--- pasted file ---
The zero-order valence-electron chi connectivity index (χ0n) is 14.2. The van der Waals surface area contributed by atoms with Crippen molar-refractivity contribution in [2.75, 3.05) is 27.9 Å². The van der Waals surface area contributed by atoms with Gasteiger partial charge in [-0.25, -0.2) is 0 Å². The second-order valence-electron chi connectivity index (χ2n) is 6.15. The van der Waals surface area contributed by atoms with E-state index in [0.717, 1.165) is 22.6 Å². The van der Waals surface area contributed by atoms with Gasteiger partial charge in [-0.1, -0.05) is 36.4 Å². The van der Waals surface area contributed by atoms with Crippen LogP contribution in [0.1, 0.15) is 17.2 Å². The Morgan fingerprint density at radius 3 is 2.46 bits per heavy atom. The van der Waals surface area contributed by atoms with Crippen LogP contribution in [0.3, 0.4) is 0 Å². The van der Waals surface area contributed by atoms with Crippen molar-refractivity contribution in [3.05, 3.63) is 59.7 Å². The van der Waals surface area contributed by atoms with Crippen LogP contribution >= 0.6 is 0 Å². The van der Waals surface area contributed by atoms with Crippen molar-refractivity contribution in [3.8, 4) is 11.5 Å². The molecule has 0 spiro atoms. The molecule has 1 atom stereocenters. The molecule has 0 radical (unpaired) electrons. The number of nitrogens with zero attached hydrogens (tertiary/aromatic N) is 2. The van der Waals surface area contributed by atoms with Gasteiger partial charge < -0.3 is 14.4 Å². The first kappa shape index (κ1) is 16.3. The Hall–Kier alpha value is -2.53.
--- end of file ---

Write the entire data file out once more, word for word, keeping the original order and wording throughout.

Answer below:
The zero-order valence-electron chi connectivity index (χ0n) is 14.2. The van der Waals surface area contributed by atoms with Crippen molar-refractivity contribution in [2.75, 3.05) is 27.9 Å². The van der Waals surface area contributed by atoms with Gasteiger partial charge in [-0.25, -0.2) is 0 Å². The second-order valence-electron chi connectivity index (χ2n) is 6.15. The van der Waals surface area contributed by atoms with E-state index in [0.717, 1.165) is 22.6 Å². The van der Waals surface area contributed by atoms with Gasteiger partial charge in [-0.1, -0.05) is 36.4 Å². The van der Waals surface area contributed by atoms with Crippen LogP contribution in [0.1, 0.15) is 17.2 Å². The Morgan fingerprint density at radius 3 is 2.46 bits per heavy atom. The van der Waals surface area contributed by atoms with Crippen LogP contribution in [0.3, 0.4) is 0 Å². The van der Waals surface area contributed by atoms with Crippen molar-refractivity contribution in [3.05, 3.63) is 59.7 Å². The van der Waals surface area contributed by atoms with Crippen LogP contribution >= 0.6 is 0 Å². The van der Waals surface area contributed by atoms with Crippen molar-refractivity contribution in [3.8, 4) is 11.5 Å². The molecule has 0 spiro atoms. The molecule has 1 atom stereocenters. The molecule has 0 radical (unpaired) electrons. The number of nitrogens with zero attached hydrogens (tertiary/aromatic N) is 2. The van der Waals surface area contributed by atoms with Gasteiger partial charge < -0.3 is 14.4 Å². The first kappa shape index (κ1) is 16.3. The Hall–Kier alpha value is -2.53.